Xamarin has released a cross platform starter kit for iOS, Android, and WinRT. The application is a field service application that utilizes MVVM, the Xamarin.Mobile library for cross platform access to the camera, SQLite for storage, and much more!
You can find the complete source code and other details here at the Xamarin official blog.
Mono 3.0.4 released
Greetings to all of you open source patrons out there!
I've just received news of the latest release of Mono (3.0.4). The new release includes several major improvements and bug fixes. In this article, I'd like to provide a brief overview highlighting the major changes in the latest release of Mono.
So without further ado, here is a quick overview of what's offered in this version of the Mono project.
Improved garbage collection
The GC implementation has been given a makeover. These changes include:
A new approach called "cementing" has been added to the SGen concurrent garbage collector.
Mono allocates all new small objects in a defined memory space referred to as the nursery. When a collection occurs, the surviving objects become root objects and are copied to the major heap. Typically, few references that are allocated to the nursery survive to become roots, so the majority of the objects are instantly collected which leaves plenty of allocation space for new objects. These nursery collections minimize the work that must be done by the collector.
One of the problems with the garbage collection in previous versions of mono involved instances in which objects are "pinned" in the nursery (due to managed/unmanaged references or other operations). Objects that are "pinned" cannot be moved to the major heap.
Typically the collector must keep track of these "pinned" objects (and their relationships) and it rescans them on each collection attempt to try to see if they have been released and are able to be moved. This approach was an inefficient practice of the collector. This is where cementing comes in to play.
Cementing is a process by which references in the nursery that are pinned are simply marked as root objects, but they remain in the nursery since they can't be moved to the heap. This dramatically reduces overhead related to pinned nursery objects and their relationships.
There are also several bug fixes related to garbage collection including #9928 pointer free deadlock problem and bugs in mono_gc_weak_link_get
Improved StreamReader/StreamWritter asynchronous operations
The asynchronous operations have been rewritten to resolve bug #9761. Which caused the operations to fail on subsequent calls.
OSX Homebrew installation conflict resolution
Mono no longer installs a /usr/bin/pkg-config file on OSX, which resolves an issue that effected Homebrew installations.
The installation only contains the new Gtk+ stack that allows the new Xamarin Studio to run on OSX with 3.0.
This is exciting news!
Conclusion (for now)
Well that about wraps it up. Oh, one more thing..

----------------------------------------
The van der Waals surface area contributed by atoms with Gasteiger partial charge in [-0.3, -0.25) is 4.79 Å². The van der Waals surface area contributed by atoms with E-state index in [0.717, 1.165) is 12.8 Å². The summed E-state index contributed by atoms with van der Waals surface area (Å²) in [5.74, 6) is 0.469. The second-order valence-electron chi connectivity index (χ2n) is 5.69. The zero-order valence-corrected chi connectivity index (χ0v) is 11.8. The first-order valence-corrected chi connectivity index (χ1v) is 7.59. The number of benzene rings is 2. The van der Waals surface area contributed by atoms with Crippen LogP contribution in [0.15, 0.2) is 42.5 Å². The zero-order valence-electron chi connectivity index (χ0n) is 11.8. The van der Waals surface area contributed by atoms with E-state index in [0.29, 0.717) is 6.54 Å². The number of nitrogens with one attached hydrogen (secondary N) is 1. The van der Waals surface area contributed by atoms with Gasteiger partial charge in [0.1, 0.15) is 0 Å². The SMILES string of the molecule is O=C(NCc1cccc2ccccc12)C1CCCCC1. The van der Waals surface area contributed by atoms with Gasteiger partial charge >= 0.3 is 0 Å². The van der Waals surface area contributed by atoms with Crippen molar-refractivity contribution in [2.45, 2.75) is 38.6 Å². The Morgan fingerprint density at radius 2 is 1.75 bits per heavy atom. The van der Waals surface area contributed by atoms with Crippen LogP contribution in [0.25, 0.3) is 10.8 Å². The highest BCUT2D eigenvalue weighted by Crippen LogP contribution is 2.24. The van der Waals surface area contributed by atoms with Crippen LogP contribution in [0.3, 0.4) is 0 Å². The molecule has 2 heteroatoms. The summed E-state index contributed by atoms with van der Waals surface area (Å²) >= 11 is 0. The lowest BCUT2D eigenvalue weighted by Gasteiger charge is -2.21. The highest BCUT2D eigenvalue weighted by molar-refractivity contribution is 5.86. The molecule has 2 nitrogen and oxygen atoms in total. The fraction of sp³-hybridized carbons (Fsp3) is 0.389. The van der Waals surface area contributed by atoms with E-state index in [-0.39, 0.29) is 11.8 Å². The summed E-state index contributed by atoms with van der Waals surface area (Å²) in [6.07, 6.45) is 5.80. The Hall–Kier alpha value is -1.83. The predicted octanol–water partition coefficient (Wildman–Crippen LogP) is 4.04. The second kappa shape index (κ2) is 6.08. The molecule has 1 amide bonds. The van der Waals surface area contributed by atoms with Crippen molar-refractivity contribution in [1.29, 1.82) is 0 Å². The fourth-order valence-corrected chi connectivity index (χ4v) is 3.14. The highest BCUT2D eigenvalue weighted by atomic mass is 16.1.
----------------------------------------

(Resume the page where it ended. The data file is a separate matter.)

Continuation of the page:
In case you haven't heard, Xamarin has released Xamarian 2.0 which includes iOS development from within Visual Studio, a brand new IDE called Xamarin studio that is geared toward developing mobile apps for Android, and iOS. The IDE runs on Windows, Linux and OSX!
I would like to mention that I will be delivering a detailed refactorthis.net product review on the new and exciting features of Xamarin 2.0.
So check back for my review and thanks for reading!
Check out dot42 and Xamarin 2.0 forr developing Android applications using the .NET framework. [More]
Android development in Visual Studio
I'm sure a lot of you have heard of the MonoDroid product by Xamarin which allows .NET developers to write android applications using your favorite .NET tools. I find this option awesome because I'm a .NET developer and because I find native android development tedious. It's not that Java is difficult, especially when compared to iOS development using objective-C (ughh). My main problem with android development in Java is once you use Visual Studio for a few years, it's really hard to use anything else.
Enter Xamarin's MonoDroid
I was really excited when MonoDroid was released. That excitement faded quickly when I learned that i couldn't deploy my applications to my Android phone for testing without a license. Instead, you are forced you use the Android emulator. I've tried many times with many configurations to use the emulator. It's simply not feasible for me. The emulator is INCREDIBLY slow, when it works. Other times I would wait for 20+ mins before giving up. I'm not the only developer to express disdain for the Android emulator. Just google Android emulator slow and you will find a lot of people have this problem.
dot42: An alternative
Let me start by saying that I ran across dot42 http://www.dot42.com/ only 10 minutes ago, so I don't claim to have experience with the product. What I can say is that like MonoDroid, they offer a free version of their product for personal (no commercial development). Unlike MonoDroid, I see no news on their site to suggest that you can't deploy your application on your phone for testing with the free version. If this is in fact true, this makes all the difference to me as a developer. (Update: I've verified that dot42 does NOT restrict deployment to your device of choice. They even allow you to publish free applications to the Android app market! Be on the look out for a follow up article dedicated 100% to dot42 very soon!)
I think MonoDroid is a great product and it is certainly a much more mature product that dot42. I will be sure to write a follow up to this article once I've tested the product.
What about you? Anyone out there want to speak out about their problems with the android emulator? Does anyone else wish that MonoDroid would allow us to test the product on our own devices? Please feel free to comment and let us know what you think!